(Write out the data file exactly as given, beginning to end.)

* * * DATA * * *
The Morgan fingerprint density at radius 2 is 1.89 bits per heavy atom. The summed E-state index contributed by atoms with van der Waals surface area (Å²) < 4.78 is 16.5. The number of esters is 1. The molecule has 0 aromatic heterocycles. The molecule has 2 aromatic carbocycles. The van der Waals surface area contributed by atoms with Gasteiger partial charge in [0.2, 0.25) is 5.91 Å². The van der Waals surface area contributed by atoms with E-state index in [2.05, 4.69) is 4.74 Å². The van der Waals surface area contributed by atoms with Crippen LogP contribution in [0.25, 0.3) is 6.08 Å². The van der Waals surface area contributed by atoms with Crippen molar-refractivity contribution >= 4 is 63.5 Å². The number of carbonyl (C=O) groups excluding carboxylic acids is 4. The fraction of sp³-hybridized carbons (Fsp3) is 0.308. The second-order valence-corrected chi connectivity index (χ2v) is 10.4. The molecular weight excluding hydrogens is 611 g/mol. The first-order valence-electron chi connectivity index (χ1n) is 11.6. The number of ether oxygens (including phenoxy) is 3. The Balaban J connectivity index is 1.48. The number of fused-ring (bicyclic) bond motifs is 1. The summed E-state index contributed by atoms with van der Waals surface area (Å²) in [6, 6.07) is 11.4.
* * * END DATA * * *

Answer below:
The Morgan fingerprint density at radius 2 is 1.89 bits per heavy atom. The summed E-state index contributed by atoms with van der Waals surface area (Å²) < 4.78 is 16.5. The number of esters is 1. The molecule has 0 aromatic heterocycles. The molecule has 2 aromatic carbocycles. The van der Waals surface area contributed by atoms with Gasteiger partial charge in [0.2, 0.25) is 5.91 Å². The van der Waals surface area contributed by atoms with E-state index in [2.05, 4.69) is 4.74 Å². The van der Waals surface area contributed by atoms with Crippen LogP contribution in [0.25, 0.3) is 6.08 Å². The van der Waals surface area contributed by atoms with Crippen molar-refractivity contribution >= 4 is 63.5 Å². The number of carbonyl (C=O) groups excluding carboxylic acids is 4. The fraction of sp³-hybridized carbons (Fsp3) is 0.308. The second-order valence-corrected chi connectivity index (χ2v) is 10.4. The molecular weight excluding hydrogens is 611 g/mol. The first-order valence-electron chi connectivity index (χ1n) is 11.6. The number of ether oxygens (including phenoxy) is 3. The Balaban J connectivity index is 1.48. The number of fused-ring (bicyclic) bond motifs is 1. The summed E-state index contributed by atoms with van der Waals surface area (Å²) in [6, 6.07) is 11.4.